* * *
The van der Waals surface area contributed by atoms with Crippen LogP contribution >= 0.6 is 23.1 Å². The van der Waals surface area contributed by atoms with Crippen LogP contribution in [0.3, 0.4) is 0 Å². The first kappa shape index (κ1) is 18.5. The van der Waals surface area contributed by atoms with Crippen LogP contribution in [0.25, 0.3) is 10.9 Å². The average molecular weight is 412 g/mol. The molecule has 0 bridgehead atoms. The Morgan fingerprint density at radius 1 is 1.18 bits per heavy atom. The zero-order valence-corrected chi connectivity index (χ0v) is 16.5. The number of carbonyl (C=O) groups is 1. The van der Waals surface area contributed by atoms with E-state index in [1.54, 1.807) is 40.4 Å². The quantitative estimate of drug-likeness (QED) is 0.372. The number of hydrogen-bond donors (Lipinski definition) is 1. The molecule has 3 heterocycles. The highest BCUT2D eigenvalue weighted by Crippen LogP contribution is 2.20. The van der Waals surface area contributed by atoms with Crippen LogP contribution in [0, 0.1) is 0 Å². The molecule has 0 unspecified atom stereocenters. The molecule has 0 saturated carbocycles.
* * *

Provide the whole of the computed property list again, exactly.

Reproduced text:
The van der Waals surface area contributed by atoms with Crippen LogP contribution >= 0.6 is 23.1 Å². The van der Waals surface area contributed by atoms with Crippen LogP contribution in [0.3, 0.4) is 0 Å². The first kappa shape index (κ1) is 18.5. The van der Waals surface area contributed by atoms with Crippen LogP contribution in [0.25, 0.3) is 10.9 Å². The average molecular weight is 412 g/mol. The molecule has 0 bridgehead atoms. The Morgan fingerprint density at radius 1 is 1.18 bits per heavy atom. The zero-order valence-corrected chi connectivity index (χ0v) is 16.5. The number of carbonyl (C=O) groups is 1. The van der Waals surface area contributed by atoms with E-state index in [1.54, 1.807) is 40.4 Å². The quantitative estimate of drug-likeness (QED) is 0.372. The number of hydrogen-bond donors (Lipinski definition) is 1. The molecule has 3 heterocycles. The highest BCUT2D eigenvalue weighted by Crippen LogP contribution is 2.20. The van der Waals surface area contributed by atoms with Crippen LogP contribution in [0, 0.1) is 0 Å². The molecule has 0 unspecified atom stereocenters. The molecule has 0 saturated carbocycles.